Building a wall along the Southern U.S. border and forcing Mexico to fund it might be Trump’s most often repeated campaign promise, along with his plans to deport 11 million people. He has criticized the Affordable Care Act, considers climate change a hoax, favors a ban on late-term abortions and opposes Common Core educational goals. Same-sex marriage should be an issue left to the states, he says.

Grossman of MSU said Trump’s 2016 candidacy is not unprecedented worldwide, noting a trend of third-party candidates appealing to an anti-elitist, nativist constituency that often combines anti-immigration and anti-trade positions.

“It’s part of a pattern that we haven’t seen a lot in the U.S.,” Grossman said.

And it’s among the reasons why Trump’s success concerns so many Republicans, who acknowledged after the 2012 election the need to tone down anti-immigrant rhetoric in order to compete in a diversifying country.

“If in 2016 if the main candidate is someone who is closely identified with the nativist appeal, then that also has the potential – even if he doesn’t win the general election – of impacting how the party is perceived,” Grossman said.

When he ran for president for a period in 2000 as a Reform Party candidate, Trump favored a the 14.25 percent tax on wealth to reduce the national debt, as well as legalizing certain controlled substances while taxing them to fund drug education.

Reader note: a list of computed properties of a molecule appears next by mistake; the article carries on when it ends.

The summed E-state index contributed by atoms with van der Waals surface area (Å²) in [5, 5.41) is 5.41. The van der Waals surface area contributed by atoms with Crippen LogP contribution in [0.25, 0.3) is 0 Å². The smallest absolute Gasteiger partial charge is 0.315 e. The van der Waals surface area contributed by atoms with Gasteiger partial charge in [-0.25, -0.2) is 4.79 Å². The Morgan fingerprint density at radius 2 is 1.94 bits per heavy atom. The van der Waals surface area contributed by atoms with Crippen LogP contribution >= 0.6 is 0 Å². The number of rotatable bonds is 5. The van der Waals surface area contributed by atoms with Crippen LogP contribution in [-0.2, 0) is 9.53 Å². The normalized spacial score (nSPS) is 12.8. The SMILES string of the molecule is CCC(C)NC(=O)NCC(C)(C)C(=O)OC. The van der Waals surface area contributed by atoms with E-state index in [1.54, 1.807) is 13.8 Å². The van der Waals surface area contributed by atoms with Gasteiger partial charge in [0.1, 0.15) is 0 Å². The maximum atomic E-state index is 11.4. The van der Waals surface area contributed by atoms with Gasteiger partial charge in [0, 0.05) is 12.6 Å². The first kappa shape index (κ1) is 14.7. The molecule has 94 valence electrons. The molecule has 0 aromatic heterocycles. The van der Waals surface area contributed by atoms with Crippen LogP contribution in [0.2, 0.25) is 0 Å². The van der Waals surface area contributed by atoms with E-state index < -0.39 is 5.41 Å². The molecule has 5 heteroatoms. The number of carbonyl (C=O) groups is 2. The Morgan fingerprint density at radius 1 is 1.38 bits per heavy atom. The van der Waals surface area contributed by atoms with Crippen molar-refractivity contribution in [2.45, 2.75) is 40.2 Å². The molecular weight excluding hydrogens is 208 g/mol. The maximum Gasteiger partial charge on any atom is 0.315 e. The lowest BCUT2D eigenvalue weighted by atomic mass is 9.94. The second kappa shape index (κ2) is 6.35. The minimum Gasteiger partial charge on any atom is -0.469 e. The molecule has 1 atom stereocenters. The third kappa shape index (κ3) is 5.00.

Teflon candidate

Stu Sandler, a Republican consultant from Ann Arbor, said “99 percent of the people miscalculated” Trump’s staying power and ability to weather one media firestorm after another.

He pointed to Trump’s comments in July dismissing the military service of Arizona Sen. John McCain – the 2008 GOP presidential nominee – for being captured and tortured by the North Vietnamese for five and a half years.

“He’s not a war hero,” Trump said at a forum in Iowa – the only state he’s lost in the first four contests. “He was a war hero because he was captured. I like people who weren’t captured.”

Trump did not serve in the military and got multiple student deferments that helped him avoid being drafted to serve in the Vietnam war, according to news reports.

Past presidential candidates would have never been able to get away with such disparaging remarks about a national leader’s military service, Sandler said.

“That was the first time, that at least I recognized, we’re dealing with something that’s totally unconventional,” Sandler said.

After Trump’s year-end appearance in Grand Rapids, he memorably defended his use of the word “schlonged” to describe Hillary Clinton’s loss to Barack Obama in the 2008 Democratic presidential primary.

Rather than a vulger Yiddish term for a man’s genitalia, Trump said he was using a term common in New York politics meaning Clinton “got beaten badly.”